Sermon on Luke 19:28-40
Text: After Jesus had said this, he went on ahead, going up to Jerusalem. 29 As he approached Bethphage and Bethany at the hill called the Mount of Olives, he sent two of his disciples, saying to them, 30 “Go to the village ahead of you, and as you enter it, you will find a colt tied there, which no one has ever ridden. Untie it and bring it here. 31 If anyone asks you, ‘Why are you untying it?’ tell him, ‘The Lord needs it.’”
32 Those who were sent ahead went and found it just as he had told them. 33 As they were untying the colt, its owners asked them, “Why are you untying the colt?”
34 They replied, “The Lord needs it.”
35 They brought it to Jesus, threw their cloaks on the colt and put Jesus on it. 36 As he went along, people spread their cloaks on the road.
37 When he came near the place where the road goes down the Mount of Olives, the whole crowd of disciples began joyfully to praise God in loud voices for all the miracles they had seen: 38 “Blessed is the king who comes in the name of the Lord!” “Peace in heaven and glory in the highest!”
39 Some of the Pharisees in the crowd said to Jesus, “Teacher, rebuke your disciples!”
40 “I tell you,” he replied, “if they keep quiet, the stones will cry out.”
Music is a wonderful gift from God. There are few, if any moods, that there is not a music for. There are songs that we like to listen to when we are happy and different songs for when we are sad. There are songs that relax us and there are songs that get us excited. This is not to say that all of us have the same tastes in music. You have music that you like and I have the music that I like. When we study the pages of Scriptures, we also find music and singing mentioned many times. In Job it speaks about singing at the creation of the world, “while the morning stars sang together and all the angels shouted for joy.” There was singing when the people of Israel were delivered from the hands of the Egyptians at the Red Sea. David wrote much of the Old Testament song book, which is really what the book of Psalms is. Angels sang at Jesus’ birth. This morning, as we study the well-known story of Palm Sunday, we want to look at the song that was sung by the crowd on that day. As we do so, we are encouraged to SING PRAISES TO OUR SAVIOR-KING. Sing Praises 1. As He Comes In Humility and Sing Praises 2. As He Comes To Bring Peace With God.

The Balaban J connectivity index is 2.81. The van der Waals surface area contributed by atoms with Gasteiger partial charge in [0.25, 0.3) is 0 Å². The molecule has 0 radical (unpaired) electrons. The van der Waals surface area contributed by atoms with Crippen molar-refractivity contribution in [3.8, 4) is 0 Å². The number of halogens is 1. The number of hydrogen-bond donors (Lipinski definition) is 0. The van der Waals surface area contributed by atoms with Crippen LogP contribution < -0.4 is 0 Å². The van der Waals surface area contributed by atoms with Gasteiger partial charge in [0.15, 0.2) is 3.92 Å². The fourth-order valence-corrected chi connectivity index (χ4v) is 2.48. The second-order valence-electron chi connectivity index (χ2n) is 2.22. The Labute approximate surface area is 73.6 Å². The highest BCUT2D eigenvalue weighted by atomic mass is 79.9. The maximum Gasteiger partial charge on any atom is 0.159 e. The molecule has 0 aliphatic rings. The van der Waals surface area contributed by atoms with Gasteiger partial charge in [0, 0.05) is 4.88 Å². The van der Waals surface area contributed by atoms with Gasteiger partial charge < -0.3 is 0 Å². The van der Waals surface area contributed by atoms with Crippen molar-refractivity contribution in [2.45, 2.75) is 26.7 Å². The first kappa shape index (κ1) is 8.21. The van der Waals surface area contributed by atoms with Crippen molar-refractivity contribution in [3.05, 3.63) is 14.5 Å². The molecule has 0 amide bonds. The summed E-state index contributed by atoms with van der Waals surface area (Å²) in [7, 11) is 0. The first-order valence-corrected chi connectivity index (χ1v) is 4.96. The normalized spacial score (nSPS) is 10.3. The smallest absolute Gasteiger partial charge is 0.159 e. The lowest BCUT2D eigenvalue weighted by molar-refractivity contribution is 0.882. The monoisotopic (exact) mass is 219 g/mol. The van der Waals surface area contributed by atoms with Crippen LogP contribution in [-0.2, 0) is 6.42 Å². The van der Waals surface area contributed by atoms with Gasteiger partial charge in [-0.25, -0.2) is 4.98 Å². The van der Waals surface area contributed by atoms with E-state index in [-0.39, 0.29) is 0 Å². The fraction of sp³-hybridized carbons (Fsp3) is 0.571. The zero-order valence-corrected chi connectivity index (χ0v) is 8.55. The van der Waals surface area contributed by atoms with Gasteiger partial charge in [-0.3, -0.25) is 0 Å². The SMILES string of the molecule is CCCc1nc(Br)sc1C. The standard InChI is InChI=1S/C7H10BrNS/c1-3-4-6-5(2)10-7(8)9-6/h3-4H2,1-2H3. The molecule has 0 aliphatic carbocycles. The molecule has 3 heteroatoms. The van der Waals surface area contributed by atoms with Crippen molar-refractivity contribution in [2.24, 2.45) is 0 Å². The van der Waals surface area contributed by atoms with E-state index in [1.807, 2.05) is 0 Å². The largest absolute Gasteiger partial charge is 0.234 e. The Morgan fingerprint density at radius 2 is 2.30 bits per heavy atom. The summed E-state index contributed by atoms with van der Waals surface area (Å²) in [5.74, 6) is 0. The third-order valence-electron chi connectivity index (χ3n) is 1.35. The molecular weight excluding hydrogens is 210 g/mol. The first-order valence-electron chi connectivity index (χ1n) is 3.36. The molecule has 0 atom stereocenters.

As Jesus approached Jerusalem on the Sunday before the Passover Feast, he sent two of his disciples with the instructions, “Go to the village ahead of you, and as you enter it, you will find a colt tied there, which no one has ever ridden. Untie it and bring it here. If anyone asks you, ‘Why are you untying it?’ tell him, ‘The Lord needs it.’” They found everything just as Jesus had told them, down to the owners asking what the disciples were doing. They brought the colt of the donkey back to Jesus, threw their cloaks upon it and put Jesus on the donkey. As they drew near the city of Jerusalem, the crowds began to put their cloaks on the road, like a red carpet treatment that government heads or movie stars might receive. The other gospels tell us that the people ran and cut down branches from the palm trees and placed them on the road, thus giving this Sunday its name: “Palm Sunday.” The crowds that were walking with Jesus met a crowd coming out of the city, all singing the praises of the King, who was coming to Jerusalem.